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InOut

What dragged you away from your home in 2013? | Top Anglo theatre

In the next couple of days, the InOut team pay tribute to the performances, shows and events that have impressed them the most over the last 12 months.


The woman in black (Photo: Joachim Stender)

January 6, 2014
15:40

by Lesley Price & Ben Hamilton


1. The Woman in Black
The element of fear is difficult to instil in theatre, but That Theatre’s gripping production took us all to the dark corners of our minds. Presenting the stage as a simple black canvas allowed the audience to construct their own version of the horror, while the expressive use of lighting, temporary walls and secret doors made for thrilling surprises. I lost count of how many times the hair stood up on the back of my neck. (LP)

READ MORE: In that theatre space, the whole of Østerbro will hear you scream

2. Cabaret Brise-Jour
A truly unique tribute to the classics of German composer Kurt Weill, this experimental show at Republique transcended from beautiful to manic and left us bemused by the amount of talent and ingenuity. (LP)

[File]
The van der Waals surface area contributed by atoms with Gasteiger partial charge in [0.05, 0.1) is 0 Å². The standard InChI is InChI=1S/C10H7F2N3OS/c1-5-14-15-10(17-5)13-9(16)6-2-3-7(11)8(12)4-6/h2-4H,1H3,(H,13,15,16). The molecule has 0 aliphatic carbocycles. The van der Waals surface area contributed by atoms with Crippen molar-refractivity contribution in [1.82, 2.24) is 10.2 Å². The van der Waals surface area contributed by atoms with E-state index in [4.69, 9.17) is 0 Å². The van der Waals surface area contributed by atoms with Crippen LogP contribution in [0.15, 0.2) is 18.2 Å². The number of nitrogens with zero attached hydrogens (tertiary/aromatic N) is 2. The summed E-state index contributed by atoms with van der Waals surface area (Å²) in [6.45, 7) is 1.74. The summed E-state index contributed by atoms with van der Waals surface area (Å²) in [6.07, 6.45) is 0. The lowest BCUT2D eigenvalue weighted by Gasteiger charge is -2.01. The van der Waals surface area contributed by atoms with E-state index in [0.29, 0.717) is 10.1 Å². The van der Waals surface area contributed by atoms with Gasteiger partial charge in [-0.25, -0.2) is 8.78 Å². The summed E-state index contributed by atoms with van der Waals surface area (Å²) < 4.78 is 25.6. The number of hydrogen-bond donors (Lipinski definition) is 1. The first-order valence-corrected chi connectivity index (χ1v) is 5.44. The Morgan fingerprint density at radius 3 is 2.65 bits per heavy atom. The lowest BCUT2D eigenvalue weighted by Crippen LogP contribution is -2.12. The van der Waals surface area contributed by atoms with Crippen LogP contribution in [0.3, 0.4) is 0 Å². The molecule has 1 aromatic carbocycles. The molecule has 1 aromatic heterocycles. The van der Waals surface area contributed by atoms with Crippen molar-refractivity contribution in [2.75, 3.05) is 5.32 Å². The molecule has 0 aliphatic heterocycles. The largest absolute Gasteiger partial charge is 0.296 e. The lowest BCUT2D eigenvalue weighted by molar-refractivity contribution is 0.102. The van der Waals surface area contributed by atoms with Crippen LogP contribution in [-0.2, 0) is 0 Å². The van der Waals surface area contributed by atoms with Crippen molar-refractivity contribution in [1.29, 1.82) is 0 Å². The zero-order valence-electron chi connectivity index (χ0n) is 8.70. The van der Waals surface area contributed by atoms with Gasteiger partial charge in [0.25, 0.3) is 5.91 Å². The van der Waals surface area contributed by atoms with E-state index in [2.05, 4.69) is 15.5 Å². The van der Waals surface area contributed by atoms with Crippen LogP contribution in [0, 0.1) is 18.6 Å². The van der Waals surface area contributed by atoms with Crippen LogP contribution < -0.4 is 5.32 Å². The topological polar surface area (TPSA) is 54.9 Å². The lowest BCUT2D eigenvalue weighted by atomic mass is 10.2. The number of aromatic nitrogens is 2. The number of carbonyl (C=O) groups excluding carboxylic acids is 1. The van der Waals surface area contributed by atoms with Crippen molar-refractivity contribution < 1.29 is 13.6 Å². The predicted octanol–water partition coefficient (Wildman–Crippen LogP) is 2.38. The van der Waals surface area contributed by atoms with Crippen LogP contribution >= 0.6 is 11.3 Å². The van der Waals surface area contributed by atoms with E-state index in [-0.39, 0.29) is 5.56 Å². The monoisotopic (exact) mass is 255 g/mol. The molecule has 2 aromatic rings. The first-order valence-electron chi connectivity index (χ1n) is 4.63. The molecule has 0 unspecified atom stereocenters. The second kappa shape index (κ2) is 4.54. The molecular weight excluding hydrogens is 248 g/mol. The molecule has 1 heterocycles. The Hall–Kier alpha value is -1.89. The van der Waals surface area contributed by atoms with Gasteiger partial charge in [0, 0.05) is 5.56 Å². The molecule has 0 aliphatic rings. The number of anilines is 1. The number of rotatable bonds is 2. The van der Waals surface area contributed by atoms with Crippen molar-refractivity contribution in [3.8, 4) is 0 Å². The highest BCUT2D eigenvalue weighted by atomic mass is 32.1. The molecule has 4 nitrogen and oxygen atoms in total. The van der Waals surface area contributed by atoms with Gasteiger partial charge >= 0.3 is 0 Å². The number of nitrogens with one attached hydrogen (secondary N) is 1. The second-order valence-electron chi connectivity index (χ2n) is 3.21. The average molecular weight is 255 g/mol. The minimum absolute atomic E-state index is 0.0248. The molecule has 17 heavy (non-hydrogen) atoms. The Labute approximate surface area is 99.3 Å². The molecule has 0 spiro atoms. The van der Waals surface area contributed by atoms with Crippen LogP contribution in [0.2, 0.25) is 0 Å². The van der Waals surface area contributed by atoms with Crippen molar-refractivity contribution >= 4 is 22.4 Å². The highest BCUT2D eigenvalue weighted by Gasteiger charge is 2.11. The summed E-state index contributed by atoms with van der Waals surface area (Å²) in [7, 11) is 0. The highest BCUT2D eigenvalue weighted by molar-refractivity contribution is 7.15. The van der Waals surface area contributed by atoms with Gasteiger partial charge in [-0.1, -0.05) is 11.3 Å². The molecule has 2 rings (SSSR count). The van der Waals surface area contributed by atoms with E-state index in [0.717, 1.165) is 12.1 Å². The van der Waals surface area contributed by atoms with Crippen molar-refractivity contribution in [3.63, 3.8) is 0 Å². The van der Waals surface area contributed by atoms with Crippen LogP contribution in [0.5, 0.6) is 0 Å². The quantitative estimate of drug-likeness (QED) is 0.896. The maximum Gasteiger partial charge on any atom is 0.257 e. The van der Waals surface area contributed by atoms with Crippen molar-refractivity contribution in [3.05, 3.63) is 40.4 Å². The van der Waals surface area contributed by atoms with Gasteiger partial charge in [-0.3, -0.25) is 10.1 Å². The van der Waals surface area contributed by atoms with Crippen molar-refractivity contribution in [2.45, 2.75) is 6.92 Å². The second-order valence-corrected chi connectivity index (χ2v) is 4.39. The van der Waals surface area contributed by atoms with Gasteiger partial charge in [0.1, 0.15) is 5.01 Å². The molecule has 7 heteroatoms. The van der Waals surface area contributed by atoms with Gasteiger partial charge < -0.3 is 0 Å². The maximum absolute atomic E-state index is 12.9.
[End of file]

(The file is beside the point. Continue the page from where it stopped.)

READ MORE: Theatre review: What a beautiful (and manic) day

3. The Importance of Being Earnest
Arguably the best CTC production ever, director Jens Blegaa brought out the best in his international cast. Claire Clausen gave the performance of the year as Lady Bracknell, while Katrina Marshall as Cecily Cardew is definitely a name to look out for. All in all, a great 12 months for the CTC, whose year started with another pleasing panto, Aladdin. (BH)

READ MORE: Wilde about the girls

4. Digging up Shakespeare
The star of Sue Hansen-Styles of Why Not Theatre Company continues to soar, and for five days in June it came to shine over Teater Huset as part of the CPH:STAGE festival. Together with Barry McKenna and Andrew Jeffers, their Shakespearean medley about Richard III’s old bones was an intimate affair with great onstage chemistry. (BH)

READ MORE: Now is the summer and much content

5. The Beach
This April production at Krudttønden marked the debut of a new name in English-language drama, Russell Collins. And the West End pedigree of the co-founder of Scene Kunst Skoler was clear to see in an intelligent staging. (BH)

READ MORE: Intriguing introspection on the beach



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